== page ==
"Democratic presidential nominee John F. Kerry assailed President Bush's plan Wednesday to dramatically reduce the number of troops stationed around the globe, calling the realignment a potential threat to the nation's security," writes the Washington Post 's Lois Romano. LINK
The Columbus Dispatch's Joe Hallett writes, "The VFW audience, older and Republican-leaning in general, gave Kerry a tepid welcome, far cooler than the reception Bush received Monday." LINK
The Cincinnati Enquirer's Howard Wilkinson reports, "Like the electorate at large, the thousands of veterans at the convention center seemed split over which man is best suited to lead the country in time of war." LINK
"As with the president's speech Monday, about half the VFW crowd stayed in its seats while the other half leapt to its feet and cheered."
As we've reported before, Nevada and Florida have minimum wage hike questions on their November ballot, and the Wall Street Journal 's Greg Ip highlights how that initiatives "could increase voter turnout among Democratic-leaning African-Americans, Hispanics and low-income workers — and possibly boost Democratic nominee Senator John Kerry's showing against President Bush."
The politics of national security:
The Washington Post 's Robin Wright examines the new Pew Research Center poll released Wednesday, which concludes that "Foreign policy and national security concerns are considered more important by Americans this campaign year than at any time since the Vietnam War." Forty-one percent of those surveyed said they think the war in Iraq and terrorism are the two most important issues facing the country, and 26 percent cited economic issues. The key is swing voters, Wright Notes, who "were split over which candidate is stronger on foreign policy and terrorism, the survey found. Swing voters tended to agree more with Democrats on foreign policy issues, but their opinions were closer to Republican positions on combating terrorism, pollsters said." LINK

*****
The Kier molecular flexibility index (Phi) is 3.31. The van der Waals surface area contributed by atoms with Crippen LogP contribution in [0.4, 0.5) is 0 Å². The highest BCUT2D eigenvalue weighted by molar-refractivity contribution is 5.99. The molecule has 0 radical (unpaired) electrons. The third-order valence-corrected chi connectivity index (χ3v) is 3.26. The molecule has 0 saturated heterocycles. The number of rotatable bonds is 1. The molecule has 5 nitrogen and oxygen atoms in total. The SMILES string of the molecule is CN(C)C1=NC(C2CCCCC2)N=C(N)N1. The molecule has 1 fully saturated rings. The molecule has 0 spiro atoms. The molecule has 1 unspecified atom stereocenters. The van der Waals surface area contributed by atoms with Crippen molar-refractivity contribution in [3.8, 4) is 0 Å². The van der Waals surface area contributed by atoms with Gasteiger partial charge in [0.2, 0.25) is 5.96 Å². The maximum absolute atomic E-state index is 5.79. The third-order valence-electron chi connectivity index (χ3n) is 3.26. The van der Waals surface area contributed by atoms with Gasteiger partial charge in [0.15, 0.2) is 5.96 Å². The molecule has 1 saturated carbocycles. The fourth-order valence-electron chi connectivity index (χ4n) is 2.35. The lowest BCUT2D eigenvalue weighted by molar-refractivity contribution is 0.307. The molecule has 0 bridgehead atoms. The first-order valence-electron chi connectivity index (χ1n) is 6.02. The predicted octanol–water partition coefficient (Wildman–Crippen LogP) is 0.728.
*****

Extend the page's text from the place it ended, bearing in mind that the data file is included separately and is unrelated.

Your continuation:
More on the Pew Poll: 80 percent of Democrats and 74 percent of independents say the U.S. has lost respect in the world, while 47 percent of Republicans say it has. Nearly six in 10 Americans — 59 percent — said they think the Bush Administration is too quick to use force internationally, while 33 percent said the White House tries hard enough to use diplomacy. In addition, 43 percent of Americans said they believe torture is often or sometimes justified to gain information. Fifty-eight percent said they approve of how President Bush is handling terrorism, compared to 42 percent who approve of his handling of foreign policy, and his overall job approval rating of 46 percent.
Want to know what surprised Andrew Kohut most about the latest Pew results?
"'What surprised me most [about the survey] is just how clearly we can see these two counter-patterns — success in the war on terror and disappointment with the war in Iraq,' said Andrew Kohut, director of the Pew Center." LINK
The Boston Globe looks at the Pew poll too. LINK
As does the Washington Times . LINK
The Washington Post 's Bradley Graham reports Secretary Rumsfeld "said Wednesday that he is still working out the rules dictating when and under whose authority to fire a new system to protect the United States from missile attack, and is awaiting a final assessment about the system's readiness to begin operations." LINK
Swift Boat Veterans for Truth: